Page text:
Wichita Journalism Collaborative

The Wichita Journalism Collaborative is an alliance of seven media organizations and three community groups, formed to support and enhance quality local journalism during the global pandemic and beyond.

In addition to KMUW, media partners include The Active Age, The Community Voice, The Journal (Kansas Leadership Center), KSN-TV, The Sunflower and The Wichita Eagle. Community partners committed to participating in the initiative include AB&C Bilingual Resources, The Elliott School of Communication at Wichita State University and Wichita Public Library.

The initiative launches with support from the Wichita Community Foundation and the Solutions Journalism Network.

Ways to Connect

Jaime Green/The Wichita Eagle

Since the COVID-19 pandemic started eight months ago, local restaurant owners have been overwhelmed.

In March, they had to shut down their restaurants, figure out how to launch carryout only models, and try to navigate unemployment and loans and grants that could help them and their employees stay afloat.

Hunter Health

When a patient walks into Hunter Health Clinic in Wichita for an appointment, staff might ask them a variety of questions about their living situation: how much food someone has at home, if they’ve recently lost a job or if anyone in their household is struggling with addiction or their mental health.

The screening process is meant to determine someone’s social determinants of health, or conditions in their environment that could have an impact on their health. Lately, the clinic has seen an increase in people seeking care who’ve lost their health insurance after a layoff.

Courtesy Wesley Medical Center

After nearly 100 days in the Intensive Care Unit at Wesley Medical Center, a COVID-19 patient is finally home.

Antonio Santiago entered Wesley back in August. He says there were moments in the hospital where he wasn’t so hopeful.

"I thought I was going to die."

Ninety-eight days later, nurses and hospital staff lined up to send Santiago off.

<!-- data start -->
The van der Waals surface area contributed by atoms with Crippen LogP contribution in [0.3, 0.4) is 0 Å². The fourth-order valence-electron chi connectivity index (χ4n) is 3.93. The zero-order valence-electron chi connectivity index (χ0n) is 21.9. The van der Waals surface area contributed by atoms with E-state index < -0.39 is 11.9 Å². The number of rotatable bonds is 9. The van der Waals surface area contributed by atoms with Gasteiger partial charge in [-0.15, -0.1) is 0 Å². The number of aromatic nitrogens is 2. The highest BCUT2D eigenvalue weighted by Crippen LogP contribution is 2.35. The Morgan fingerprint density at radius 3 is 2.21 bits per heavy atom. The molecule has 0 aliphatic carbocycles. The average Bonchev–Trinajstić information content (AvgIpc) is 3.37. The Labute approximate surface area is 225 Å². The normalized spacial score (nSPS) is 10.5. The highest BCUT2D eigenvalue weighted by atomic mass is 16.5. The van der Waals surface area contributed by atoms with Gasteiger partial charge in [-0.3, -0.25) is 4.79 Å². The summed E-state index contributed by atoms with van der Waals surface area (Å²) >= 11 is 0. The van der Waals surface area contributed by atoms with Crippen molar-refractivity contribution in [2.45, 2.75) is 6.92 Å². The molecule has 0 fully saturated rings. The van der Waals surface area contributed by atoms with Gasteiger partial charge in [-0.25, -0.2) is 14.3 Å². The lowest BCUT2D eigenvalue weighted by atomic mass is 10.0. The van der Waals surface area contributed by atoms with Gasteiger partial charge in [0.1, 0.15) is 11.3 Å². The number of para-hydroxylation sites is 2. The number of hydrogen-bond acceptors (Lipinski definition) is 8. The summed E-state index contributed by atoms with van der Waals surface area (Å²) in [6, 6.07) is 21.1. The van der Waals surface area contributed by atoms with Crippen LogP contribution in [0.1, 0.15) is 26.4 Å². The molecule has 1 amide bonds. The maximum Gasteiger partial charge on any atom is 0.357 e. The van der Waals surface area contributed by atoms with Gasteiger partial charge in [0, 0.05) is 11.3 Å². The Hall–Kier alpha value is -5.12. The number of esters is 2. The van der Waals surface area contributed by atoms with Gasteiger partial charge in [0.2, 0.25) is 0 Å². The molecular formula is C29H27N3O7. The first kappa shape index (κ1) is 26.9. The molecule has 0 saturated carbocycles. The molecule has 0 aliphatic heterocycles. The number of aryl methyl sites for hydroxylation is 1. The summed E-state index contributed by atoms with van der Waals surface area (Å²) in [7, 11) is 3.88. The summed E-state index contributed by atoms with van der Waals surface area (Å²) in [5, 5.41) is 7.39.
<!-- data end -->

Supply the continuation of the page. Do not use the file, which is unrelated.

While being escorted out of the hospital, he had a smile so big not even a mask could hide it.

"I’m so happy to be back in my home again," he said. "God allowed me to be back here with my family and friends."

At-Risk Star Students Overcome COVID-19 Learning Restrictions In Wichita Program

Oct 26, 2020
Chris, flickr Creative Commons

Even for the best and brightest students, remote learning in the midst of a pandemic can prove challenging.

Regardless of their past record, even high-performing students can find themselves struggling to stay focused, missing out on socialization and potentially veering off track.

Bigstock

A rare condition in children that doctors say stems from COVID-19 is now showing up in Wichita as doctors diagnosed a 12-year-old girl with a multisystem inflammatory syndrome, also known as MIS-C.

According to the CDC, only a little more than 1,000 children have been diagnosed with the condition in the United States. Less than 10 of those cases have been in Kansas.

"I was beginning to think, 'Oh my god, oh my god, I’m going to lose my daughter,'" Jessica Rains said, referring to her daughter, Adalyn.

Last week, doctors told Rains that her daughter has MIS-C.

Jon Huber / KMUW/File photo

The Walnut Valley Festival wrapped up its first-ever virtual event last weekend after it went online because of the pandemic.

Now, organizers are optimistically planning for next year’s event in Winfield, even as the future of large-scale events remains in question.

Courtesy Wichita Thunder

Since 1979, Roy Turner has been fixture on the Wichita sports scene, first with the Wichita Wings indoor soccer team and now with the Wichita Open golf tournament.

And for every one of those years, his job included attracting fans.

"I've been 40 years in this town, basically selling tickets," Turner said, his voice still sprinkled with an accent from his native Liverpool. "And now I've got a plan to keep tickets in my pocket and keep people away. It's just a brand new thing for me."

Thanks to the pandemic, it’s a whole new ball game for sporting events.

Stephan Bisaha / Kansas News Service

Zach Zimmer’s roommates at Benedictine College had grown accustomed to seeing him stressed.

But on the first Saturday in September, the college junior got them worried. He was running a temperature of 101.5.

“We knew immediately at that moment,” Zimmer said, “that this could be something more serious.”

Wichita State has prohibited professors from notifying their students if a classmate has tested positive for COVID-19 and may have unwittingly exposed fellow students.

Kansas News Service/File photo

Wichita’s mask requirement has been extended only until Oct. 21 — though it could end sooner than that.

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